This is the Travel Take, where Matador’s writers and editors make the case for their favorite travel hacks, tips, and personal tics.
It doesn’t matter if you’re someone who travels to eat or someone who eats for the energy to keep traveling: Sharing a meal with your companions is an essential part of the journey. But eating alone can be just as special. Next time you find yourself somewhere new, carve out some time to eat at a local restaurant by yourself.
Few experiences can better teach you about where you are, the people who live where you are, and the other tourists who visit. Eating alone is like donning Harry Potter’s Cloak of Invisibility — you get to hear what people say when they think no one is listening.
Don’t stress about feeling lonely. Trust me, you won’t be. Be present in the moment. Don’t rely on headphones or screens to keep you company. Without your friends in tow, there’s no pressure for small talk between bites of food, just a chance to soak in the local vibe. Restaurants are where people catch up, get into fights, and hide their affairs. They’re where local business leaders meet and where enviously fashionable people, seemingly unemployed, dine for hours in the middle of the day. Observing all this with no distractions is like a glimpse into what it would be like if you, too, were a local.
Eating alone provides ample time to people watch — an essential vacation activity. It’s far easier to enjoy the farcical conversations of loud strangers (and share a moment with the bartender laughing about those conversations after) when you don’t have to also keep up a conversation with a dining companion. The pleasure of dining solo doesn’t come from being by oneself, per se, but from being open to what’s around you.
I can understand the aversion to publicly eating alone. Silence can be awkward, as can sideways glances from strangers. It’s also important to note that, as a white guy, I rarely have to worry about discrimination or feel threatened by unwanted advances. When I’m mocked, it’s often harmless, like when a bar owner in Marseille, France, who, upon learning I was American, strutted around with her shoulders pushed out imitating what I’d look and sound like after drinking the mid-afternoon pastis I ordered.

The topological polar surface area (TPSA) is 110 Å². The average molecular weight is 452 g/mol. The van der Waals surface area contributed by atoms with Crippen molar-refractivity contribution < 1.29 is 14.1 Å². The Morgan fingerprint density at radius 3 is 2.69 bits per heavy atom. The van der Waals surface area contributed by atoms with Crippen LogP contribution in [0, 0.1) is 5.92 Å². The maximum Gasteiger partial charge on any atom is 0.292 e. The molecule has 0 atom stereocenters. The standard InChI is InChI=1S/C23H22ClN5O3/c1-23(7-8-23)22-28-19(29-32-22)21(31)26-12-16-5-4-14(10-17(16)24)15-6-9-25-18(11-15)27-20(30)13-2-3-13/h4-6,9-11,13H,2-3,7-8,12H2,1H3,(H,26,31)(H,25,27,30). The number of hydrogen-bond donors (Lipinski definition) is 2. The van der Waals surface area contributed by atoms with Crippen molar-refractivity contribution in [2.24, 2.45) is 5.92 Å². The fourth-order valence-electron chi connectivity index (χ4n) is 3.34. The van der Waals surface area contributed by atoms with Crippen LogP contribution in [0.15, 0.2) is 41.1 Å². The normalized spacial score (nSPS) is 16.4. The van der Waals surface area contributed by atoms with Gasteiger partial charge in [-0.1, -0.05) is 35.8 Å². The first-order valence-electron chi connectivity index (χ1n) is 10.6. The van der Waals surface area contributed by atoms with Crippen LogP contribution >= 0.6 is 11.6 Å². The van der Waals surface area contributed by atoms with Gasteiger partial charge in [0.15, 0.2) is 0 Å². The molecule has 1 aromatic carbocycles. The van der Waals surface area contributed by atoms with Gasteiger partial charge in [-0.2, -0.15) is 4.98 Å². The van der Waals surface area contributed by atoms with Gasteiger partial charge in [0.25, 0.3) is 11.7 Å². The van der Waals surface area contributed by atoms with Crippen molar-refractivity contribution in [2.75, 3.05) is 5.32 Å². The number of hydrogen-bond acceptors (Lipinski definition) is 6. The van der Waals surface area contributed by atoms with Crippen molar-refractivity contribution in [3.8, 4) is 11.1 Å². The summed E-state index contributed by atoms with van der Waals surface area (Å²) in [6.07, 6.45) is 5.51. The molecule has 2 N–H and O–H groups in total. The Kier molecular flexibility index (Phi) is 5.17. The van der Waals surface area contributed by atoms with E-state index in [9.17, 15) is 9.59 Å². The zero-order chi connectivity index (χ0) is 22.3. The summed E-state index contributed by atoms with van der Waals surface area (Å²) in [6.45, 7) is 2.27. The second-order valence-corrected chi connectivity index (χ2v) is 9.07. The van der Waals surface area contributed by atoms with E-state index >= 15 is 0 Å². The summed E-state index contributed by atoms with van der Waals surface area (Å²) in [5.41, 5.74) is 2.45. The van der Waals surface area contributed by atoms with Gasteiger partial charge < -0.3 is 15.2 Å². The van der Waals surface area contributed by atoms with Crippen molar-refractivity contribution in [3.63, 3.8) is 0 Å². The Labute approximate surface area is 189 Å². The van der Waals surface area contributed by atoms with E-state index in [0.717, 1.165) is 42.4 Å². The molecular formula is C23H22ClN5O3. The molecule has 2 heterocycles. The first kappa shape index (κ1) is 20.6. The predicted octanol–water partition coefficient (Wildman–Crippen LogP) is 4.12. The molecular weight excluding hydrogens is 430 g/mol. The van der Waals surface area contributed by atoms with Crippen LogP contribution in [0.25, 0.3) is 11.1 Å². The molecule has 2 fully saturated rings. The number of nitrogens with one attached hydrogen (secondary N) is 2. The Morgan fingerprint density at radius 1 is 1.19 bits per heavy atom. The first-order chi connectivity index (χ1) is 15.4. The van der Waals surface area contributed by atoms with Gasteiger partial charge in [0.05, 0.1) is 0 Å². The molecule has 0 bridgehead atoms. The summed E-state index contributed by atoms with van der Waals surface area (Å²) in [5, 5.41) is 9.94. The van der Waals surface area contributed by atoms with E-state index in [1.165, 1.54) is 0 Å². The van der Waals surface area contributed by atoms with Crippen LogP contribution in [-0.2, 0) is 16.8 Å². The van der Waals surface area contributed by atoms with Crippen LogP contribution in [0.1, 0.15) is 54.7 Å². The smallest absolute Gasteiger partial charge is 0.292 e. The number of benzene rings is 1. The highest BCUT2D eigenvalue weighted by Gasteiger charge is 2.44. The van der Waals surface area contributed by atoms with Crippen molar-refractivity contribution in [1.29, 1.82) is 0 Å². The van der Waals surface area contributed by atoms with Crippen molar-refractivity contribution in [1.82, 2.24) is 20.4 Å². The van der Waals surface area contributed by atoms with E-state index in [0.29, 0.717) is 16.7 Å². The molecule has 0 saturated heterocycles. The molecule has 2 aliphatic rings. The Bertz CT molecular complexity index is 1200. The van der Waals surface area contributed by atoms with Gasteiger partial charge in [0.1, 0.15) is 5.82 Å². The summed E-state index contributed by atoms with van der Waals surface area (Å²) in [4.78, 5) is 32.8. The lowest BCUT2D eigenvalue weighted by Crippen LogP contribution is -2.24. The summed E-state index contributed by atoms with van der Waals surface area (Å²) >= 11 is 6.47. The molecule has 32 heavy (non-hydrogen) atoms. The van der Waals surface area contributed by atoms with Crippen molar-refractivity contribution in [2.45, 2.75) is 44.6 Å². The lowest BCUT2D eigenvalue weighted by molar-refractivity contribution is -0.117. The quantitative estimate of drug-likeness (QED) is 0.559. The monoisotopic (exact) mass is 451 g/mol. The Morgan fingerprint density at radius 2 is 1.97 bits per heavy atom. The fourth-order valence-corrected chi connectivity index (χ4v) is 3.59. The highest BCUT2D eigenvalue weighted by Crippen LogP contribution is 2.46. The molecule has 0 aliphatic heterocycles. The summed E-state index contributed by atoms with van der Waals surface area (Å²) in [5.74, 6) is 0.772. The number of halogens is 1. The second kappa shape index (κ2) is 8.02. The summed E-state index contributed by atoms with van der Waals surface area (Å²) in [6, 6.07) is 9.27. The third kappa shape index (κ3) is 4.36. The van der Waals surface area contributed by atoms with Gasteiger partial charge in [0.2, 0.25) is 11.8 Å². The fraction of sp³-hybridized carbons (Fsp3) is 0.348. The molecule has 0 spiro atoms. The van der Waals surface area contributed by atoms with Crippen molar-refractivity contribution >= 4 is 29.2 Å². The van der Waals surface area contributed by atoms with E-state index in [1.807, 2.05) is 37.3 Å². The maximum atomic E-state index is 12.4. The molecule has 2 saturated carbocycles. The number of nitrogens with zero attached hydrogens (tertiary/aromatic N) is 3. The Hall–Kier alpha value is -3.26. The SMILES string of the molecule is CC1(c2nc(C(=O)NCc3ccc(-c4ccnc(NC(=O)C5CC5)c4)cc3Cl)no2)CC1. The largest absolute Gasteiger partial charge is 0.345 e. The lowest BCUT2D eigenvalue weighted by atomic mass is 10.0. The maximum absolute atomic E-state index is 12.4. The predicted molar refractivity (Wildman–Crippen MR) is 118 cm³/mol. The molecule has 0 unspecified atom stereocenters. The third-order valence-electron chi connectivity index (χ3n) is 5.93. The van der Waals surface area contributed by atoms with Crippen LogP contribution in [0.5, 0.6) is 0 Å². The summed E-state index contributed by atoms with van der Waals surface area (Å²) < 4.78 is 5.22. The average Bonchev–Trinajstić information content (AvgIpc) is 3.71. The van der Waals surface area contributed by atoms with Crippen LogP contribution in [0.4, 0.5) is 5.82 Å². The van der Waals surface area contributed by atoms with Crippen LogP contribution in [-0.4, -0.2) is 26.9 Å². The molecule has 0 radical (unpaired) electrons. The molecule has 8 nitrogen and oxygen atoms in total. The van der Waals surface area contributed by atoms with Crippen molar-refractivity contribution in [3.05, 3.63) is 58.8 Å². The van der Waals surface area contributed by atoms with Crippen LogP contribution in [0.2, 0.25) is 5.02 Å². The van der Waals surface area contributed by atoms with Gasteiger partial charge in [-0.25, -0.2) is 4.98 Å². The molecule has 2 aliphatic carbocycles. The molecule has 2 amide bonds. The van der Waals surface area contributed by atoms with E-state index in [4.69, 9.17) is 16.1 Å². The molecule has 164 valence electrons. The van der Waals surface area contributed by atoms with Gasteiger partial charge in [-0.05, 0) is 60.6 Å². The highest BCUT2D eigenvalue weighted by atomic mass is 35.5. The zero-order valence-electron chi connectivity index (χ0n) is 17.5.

Then there’s all of the media out there that say eating alone is bad. “Is it true that eating alone is bad for you?” one Guardian headline asks before listing studies that find a link between frequent solo dining and depression, heart conditions, and diabetes. But those studies are often flawed by small sample sizes or skewed demographics. They also don’t take into account that, when done right, a solitary restaurant meal while traveling gives more insight into the day-to-day culture of a location than six stops on the hop-on, hop-off bus. It’s a break from the sightseeing, constant walking, and pressure to make the most of every moment. The only downside is that there are less chances to try a variety of dishes off the plates of what other people ordered — though of course, this is the time to order as many dishes as you want without judgment.
What you do get to eat, however, is consumed in concentrated bliss. There’s no order shaming or diet restrictions to be considered other than your own. You can try that regionally specific dish without having to listen to a single close-minded or judgemental comment. You can even close your eyes and think about each ingredient and flavor in a basic grilled cheese if you want. Meals alone are when you realize that taste buds are your best buds, and that quality, uninterrupted time together is the key to happiness.
But you only get to use your taste buds fully, and experience the pleasures of people watching, if you get out and eat a meal alone.
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